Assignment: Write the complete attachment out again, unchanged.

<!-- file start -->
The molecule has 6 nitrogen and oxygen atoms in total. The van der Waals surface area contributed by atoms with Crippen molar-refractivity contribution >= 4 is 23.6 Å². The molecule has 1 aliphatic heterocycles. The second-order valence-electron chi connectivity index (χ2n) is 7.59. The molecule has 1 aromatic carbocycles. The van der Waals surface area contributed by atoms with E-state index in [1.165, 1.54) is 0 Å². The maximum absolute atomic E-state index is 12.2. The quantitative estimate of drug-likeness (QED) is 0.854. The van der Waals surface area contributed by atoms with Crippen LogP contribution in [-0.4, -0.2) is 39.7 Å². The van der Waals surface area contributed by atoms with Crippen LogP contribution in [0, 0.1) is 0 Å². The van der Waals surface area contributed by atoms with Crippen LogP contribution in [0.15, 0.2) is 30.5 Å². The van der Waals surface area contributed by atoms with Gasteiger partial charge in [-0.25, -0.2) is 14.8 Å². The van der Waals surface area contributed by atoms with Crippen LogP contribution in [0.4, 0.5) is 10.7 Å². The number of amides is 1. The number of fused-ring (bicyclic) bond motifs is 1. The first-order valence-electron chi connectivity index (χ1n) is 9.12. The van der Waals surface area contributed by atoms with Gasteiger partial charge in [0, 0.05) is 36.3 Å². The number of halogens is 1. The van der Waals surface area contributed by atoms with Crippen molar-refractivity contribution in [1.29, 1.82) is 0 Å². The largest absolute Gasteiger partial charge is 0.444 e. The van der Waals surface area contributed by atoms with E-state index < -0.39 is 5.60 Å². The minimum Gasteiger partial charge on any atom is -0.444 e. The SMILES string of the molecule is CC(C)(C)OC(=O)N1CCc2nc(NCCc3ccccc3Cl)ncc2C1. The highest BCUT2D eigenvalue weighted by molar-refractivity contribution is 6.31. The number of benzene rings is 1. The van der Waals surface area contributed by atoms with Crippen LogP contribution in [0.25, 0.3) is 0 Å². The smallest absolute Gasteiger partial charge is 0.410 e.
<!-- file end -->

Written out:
The molecule has 6 nitrogen and oxygen atoms in total. The van der Waals surface area contributed by atoms with Crippen molar-refractivity contribution >= 4 is 23.6 Å². The molecule has 1 aliphatic heterocycles. The second-order valence-electron chi connectivity index (χ2n) is 7.59. The molecule has 1 aromatic carbocycles. The van der Waals surface area contributed by atoms with E-state index in [1.165, 1.54) is 0 Å². The maximum absolute atomic E-state index is 12.2. The quantitative estimate of drug-likeness (QED) is 0.854. The van der Waals surface area contributed by atoms with Crippen LogP contribution in [-0.4, -0.2) is 39.7 Å². The van der Waals surface area contributed by atoms with Crippen LogP contribution in [0, 0.1) is 0 Å². The van der Waals surface area contributed by atoms with Crippen LogP contribution in [0.15, 0.2) is 30.5 Å². The van der Waals surface area contributed by atoms with Gasteiger partial charge in [-0.25, -0.2) is 14.8 Å². The van der Waals surface area contributed by atoms with Crippen LogP contribution in [0.4, 0.5) is 10.7 Å². The number of amides is 1. The number of fused-ring (bicyclic) bond motifs is 1. The first-order valence-electron chi connectivity index (χ1n) is 9.12. The van der Waals surface area contributed by atoms with Gasteiger partial charge in [0, 0.05) is 36.3 Å². The number of halogens is 1. The van der Waals surface area contributed by atoms with Crippen molar-refractivity contribution in [1.29, 1.82) is 0 Å². The largest absolute Gasteiger partial charge is 0.444 e. The van der Waals surface area contributed by atoms with E-state index < -0.39 is 5.60 Å². The minimum Gasteiger partial charge on any atom is -0.444 e. The SMILES string of the molecule is CC(C)(C)OC(=O)N1CCc2nc(NCCc3ccccc3Cl)ncc2C1. The highest BCUT2D eigenvalue weighted by molar-refractivity contribution is 6.31. The number of benzene rings is 1. The van der Waals surface area contributed by atoms with Crippen LogP contribution in [0.25, 0.3) is 0 Å². The smallest absolute Gasteiger partial charge is 0.410 e.